She could easily have stepped onstage once more and kept on doing what made her famous. And that was no small feat. In an era of austerity and tanking record sales, Lisa Leblanc sold 140,000 physical units of her first eponymous album, thanks to the success of her emblematic song, “Ma vie c’est d’la marde” (“My Life is Crap”), the kind of song that stays with you for your entire career, just as “Hélène” did for Roch Voisine.
“I was overwhelmed by the phenomenon,” says Leblanc, in hindsight. “I’m from the Maritimes. I love chit-chatting with people. My inspiration comes from the encounters I have, and the conversations I have, with people. But at that point, I had to put up a self-preservation mechanism, because there were simply too many people at once. It’s a beautiful problem to have, and I’ll always be grateful for my audience, but I simply can’t chit-chat with everyone for 30 minutes. On the one hand, you don’t want to hurt anyone, but on the other… I was exhausted, on the cusp of a real burnout.”
Then, in the Fall of 2014, her Highways, Heartaches and Time Well Wasted EP introduced us to another side of her. Not only was she now singing in English, but she did it in a supercharged, folk-punk-rock style. If her actual, intentional goal was to alienate commercial radio – which had always supported her anthemic Francophone choruses to that point – she couldn’t have done it any better. But the question remained: would she dare do that for her second full-length album, too?
“Life on tour is non-stop adrenaline. And then Pow! You have six months off to write new songs alone in your apartment. Hello, angst!”
The answer is loud and clear. Released on September 30, 2016, Why You Wanna Leave, Runaway Queen? is mostly in English, but its 12 songs form a motley collection of folk music styles: explosive on “Ti-Gars” (one of the rare Francophone songs on the album); traditional bluegrass on “Dead Man’s Flat”; nostalgic and minimalist on “I Ain’t Perfect, Babe”; introspective on “Why Does It Feel So Lonely (When You Are Around)”; and nearly Hawaiian on “Dump the Guy ASAP.” All of the guitar distortion is in place, and the banjo sounds as if it’s being played by the devil himself – especially on her brilliant cover of Motorhead’s “Ace of Spades.” Fans of her first album, beware: Leblanc is back where we don’t expect her. But her character and colourful personality are the same as ever.
“During the tour supporting the first album, we were playing it in an increasingly rock style,” she says. “The EP and new album are simply a reflection of that trend, and it’s even more obvious now. But this musical direction has nothing to do with singing in English. A French album would’ve sounded exactly the same. I think, ultimately, that it’s simply that I like movement. Standing still and trying to re-create the buzz of my first album held absolutely no appeal for me.”
This notion of movement will manifest itself throughout the interview. “Why You Wanna Leave, Runaway Queen?” is aptly titled. “It’s pretty much the sentence that summarizes the last five years of my life,” Leblanc explains. “It’s like I’m incapable of standing still. Ever since I left home, I stayed in Granby for a year to attend the École nationale de la chanson. Then, from 19 to 26, I was on tour non-stop. I’ve spent my whole adult life on the road. When that’s all that you know in life, how can you be expected to come home and just be ‘zen?’ That’s why there are so many musicians who come home and feel totally lost. Life on tour is non-stop adrenaline. And then, Pow! You have six months off to write new songs alone in your apartment. Hello, angst!”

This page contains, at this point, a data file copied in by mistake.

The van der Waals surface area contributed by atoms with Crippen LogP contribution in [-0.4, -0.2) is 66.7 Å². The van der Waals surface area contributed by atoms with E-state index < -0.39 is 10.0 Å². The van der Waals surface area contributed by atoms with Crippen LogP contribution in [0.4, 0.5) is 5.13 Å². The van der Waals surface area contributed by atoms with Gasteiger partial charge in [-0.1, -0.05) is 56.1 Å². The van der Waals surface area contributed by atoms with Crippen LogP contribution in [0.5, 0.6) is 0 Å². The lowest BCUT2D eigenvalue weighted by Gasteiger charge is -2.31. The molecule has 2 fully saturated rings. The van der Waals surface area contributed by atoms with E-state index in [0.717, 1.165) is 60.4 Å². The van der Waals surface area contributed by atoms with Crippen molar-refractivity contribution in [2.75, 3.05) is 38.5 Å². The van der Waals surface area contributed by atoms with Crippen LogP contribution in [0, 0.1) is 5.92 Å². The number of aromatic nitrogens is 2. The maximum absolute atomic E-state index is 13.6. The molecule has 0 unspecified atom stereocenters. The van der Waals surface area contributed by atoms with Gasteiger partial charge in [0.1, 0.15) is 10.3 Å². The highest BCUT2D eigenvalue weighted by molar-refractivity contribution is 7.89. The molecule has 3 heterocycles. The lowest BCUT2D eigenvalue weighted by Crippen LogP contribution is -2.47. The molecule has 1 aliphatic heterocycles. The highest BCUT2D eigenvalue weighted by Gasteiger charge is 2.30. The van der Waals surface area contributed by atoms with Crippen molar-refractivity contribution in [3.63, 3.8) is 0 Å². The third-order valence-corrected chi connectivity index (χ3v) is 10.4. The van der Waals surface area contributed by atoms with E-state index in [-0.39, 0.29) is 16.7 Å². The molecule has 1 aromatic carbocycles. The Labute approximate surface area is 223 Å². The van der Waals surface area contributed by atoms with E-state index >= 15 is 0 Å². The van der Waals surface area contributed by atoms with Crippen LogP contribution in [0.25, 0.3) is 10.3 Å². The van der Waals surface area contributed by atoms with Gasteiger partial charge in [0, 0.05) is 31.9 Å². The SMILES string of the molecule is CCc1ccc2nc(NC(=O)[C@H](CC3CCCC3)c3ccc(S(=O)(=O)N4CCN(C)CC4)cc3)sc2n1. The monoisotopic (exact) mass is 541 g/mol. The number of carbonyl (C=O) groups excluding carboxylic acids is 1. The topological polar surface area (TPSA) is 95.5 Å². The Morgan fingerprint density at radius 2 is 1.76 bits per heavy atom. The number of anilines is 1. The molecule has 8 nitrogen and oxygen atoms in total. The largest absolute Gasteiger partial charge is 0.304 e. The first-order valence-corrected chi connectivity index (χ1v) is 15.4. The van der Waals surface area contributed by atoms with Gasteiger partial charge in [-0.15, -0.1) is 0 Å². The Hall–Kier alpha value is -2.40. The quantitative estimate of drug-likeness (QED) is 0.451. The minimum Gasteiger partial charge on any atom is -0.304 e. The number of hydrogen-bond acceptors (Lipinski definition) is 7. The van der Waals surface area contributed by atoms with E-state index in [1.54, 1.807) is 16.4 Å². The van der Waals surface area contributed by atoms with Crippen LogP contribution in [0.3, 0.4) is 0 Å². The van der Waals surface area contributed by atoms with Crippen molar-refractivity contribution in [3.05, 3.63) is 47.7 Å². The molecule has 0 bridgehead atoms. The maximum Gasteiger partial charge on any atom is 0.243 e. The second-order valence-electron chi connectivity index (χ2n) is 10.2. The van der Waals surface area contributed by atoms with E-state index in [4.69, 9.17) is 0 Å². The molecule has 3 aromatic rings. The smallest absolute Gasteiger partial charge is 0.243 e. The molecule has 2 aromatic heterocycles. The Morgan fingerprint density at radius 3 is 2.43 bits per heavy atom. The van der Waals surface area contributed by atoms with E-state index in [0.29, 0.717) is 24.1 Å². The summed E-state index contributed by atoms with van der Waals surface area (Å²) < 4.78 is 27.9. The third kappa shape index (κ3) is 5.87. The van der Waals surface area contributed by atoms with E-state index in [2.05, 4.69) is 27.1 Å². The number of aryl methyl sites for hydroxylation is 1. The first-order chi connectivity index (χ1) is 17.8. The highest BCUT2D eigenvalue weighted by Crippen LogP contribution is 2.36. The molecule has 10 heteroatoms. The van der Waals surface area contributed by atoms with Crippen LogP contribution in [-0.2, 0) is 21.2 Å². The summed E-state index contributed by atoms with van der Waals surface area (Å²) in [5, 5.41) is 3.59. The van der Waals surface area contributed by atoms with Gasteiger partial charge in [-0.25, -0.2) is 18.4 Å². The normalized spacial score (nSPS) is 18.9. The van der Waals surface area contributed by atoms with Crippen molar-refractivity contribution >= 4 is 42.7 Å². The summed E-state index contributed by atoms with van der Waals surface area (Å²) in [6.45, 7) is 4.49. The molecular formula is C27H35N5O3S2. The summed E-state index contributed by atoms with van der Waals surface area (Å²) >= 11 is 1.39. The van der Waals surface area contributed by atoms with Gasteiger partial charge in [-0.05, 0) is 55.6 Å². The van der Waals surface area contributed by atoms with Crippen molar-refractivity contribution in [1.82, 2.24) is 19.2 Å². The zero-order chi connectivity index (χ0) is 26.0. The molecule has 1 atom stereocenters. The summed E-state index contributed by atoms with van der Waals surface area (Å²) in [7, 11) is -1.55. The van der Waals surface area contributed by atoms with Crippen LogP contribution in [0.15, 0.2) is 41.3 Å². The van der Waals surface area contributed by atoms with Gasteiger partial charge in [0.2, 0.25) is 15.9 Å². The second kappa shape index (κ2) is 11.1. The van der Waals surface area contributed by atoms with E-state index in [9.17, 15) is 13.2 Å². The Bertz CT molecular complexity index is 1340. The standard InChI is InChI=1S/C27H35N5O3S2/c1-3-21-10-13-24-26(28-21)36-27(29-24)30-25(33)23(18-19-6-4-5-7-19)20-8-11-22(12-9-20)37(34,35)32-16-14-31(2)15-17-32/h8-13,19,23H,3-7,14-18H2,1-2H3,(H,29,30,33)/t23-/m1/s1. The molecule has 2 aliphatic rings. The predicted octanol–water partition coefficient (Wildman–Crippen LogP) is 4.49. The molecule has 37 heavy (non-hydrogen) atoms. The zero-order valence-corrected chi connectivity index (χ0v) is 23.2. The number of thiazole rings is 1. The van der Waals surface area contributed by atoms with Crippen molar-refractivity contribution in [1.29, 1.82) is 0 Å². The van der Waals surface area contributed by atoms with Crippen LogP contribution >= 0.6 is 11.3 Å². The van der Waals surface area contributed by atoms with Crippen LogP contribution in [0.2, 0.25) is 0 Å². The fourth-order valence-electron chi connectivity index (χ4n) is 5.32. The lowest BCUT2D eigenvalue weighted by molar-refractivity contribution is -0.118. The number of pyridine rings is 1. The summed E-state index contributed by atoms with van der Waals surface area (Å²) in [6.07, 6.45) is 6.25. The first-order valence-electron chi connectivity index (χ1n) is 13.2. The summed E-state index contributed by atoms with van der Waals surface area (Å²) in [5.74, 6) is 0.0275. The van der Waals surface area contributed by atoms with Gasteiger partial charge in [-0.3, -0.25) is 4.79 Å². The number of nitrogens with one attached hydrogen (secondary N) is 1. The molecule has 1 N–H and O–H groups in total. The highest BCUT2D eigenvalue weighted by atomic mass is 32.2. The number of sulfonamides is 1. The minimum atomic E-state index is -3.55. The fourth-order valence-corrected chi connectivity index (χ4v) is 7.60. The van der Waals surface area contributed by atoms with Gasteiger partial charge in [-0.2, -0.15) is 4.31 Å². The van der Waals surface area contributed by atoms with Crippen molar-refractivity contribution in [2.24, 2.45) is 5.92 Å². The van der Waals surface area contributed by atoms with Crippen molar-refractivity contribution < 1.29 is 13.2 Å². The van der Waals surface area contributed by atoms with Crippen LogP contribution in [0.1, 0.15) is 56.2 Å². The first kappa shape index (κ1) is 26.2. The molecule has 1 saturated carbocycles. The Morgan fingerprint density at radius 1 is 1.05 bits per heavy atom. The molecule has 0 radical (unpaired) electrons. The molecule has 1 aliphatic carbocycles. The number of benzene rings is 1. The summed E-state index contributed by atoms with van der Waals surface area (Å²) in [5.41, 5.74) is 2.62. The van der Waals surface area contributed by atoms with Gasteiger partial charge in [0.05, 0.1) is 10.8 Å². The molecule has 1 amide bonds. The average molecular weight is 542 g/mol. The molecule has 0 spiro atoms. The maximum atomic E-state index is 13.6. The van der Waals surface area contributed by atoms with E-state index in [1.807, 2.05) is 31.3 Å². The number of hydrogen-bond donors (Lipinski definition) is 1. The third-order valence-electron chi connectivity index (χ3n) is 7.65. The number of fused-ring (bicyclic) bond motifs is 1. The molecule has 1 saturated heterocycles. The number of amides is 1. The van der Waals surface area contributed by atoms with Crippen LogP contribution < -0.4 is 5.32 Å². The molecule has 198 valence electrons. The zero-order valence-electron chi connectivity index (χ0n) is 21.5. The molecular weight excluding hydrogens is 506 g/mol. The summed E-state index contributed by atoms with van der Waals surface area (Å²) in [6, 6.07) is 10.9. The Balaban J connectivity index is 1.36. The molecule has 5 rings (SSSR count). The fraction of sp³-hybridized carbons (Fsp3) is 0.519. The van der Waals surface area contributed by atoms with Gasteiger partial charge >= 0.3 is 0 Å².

Six months is exactly the amount of time Leblanc had before recording began for her new album, for which not a single song was written yet. So, instead of freaking out, she succumbed to the call of the open road: she embarked on a two-month road-trip across the U.S., her second one in as many years. “The first was a dream come true,” she says. “During the second one, I really took time to fully enjoy every moment. I met a ton of people. I took banjo lessons. I improved my playing, I played jam sessions here and there. I came back with a few song ideas. The block was finally over.”
Back in the city, she headed to the studio, where producer Joseph Donovan (Sam Roberts, The Dears) was waiting for her. After working with Louis-Jean Cormier for her first album, and Emmanuel Éthier for her EP, Leblanc was once again in motion. “I’ve been a Sam Roberts fan since my teens,” she says. “And it was Joseph Donovan who produced his third album, Chemical City, one of my favourites. I like starting from scratch and working with new producers and new musicians. It’s the same thing with this album; it’s an opportunity to start all over again and play small clubs in the U.S. That motivates me.”
Leblanc has nothing but praise for Donovan, who convinced Sam Roberts to sing on her song, “I Love You, I Don’t Love You, I Don’t Know.” “Joseph really helped me get over my writer’s block,” she says. “He coached me. We met every other week for writing lessons. I’m not a fan of routine, but being forced to work on this album was beneficial for me. It helped me convince myself that I’m a normal gal. I’m more ‘zen.’ I’m slowly getting to understand that travelling is fun, but it can also be fun to decorate your apartment and unpack your boxes.”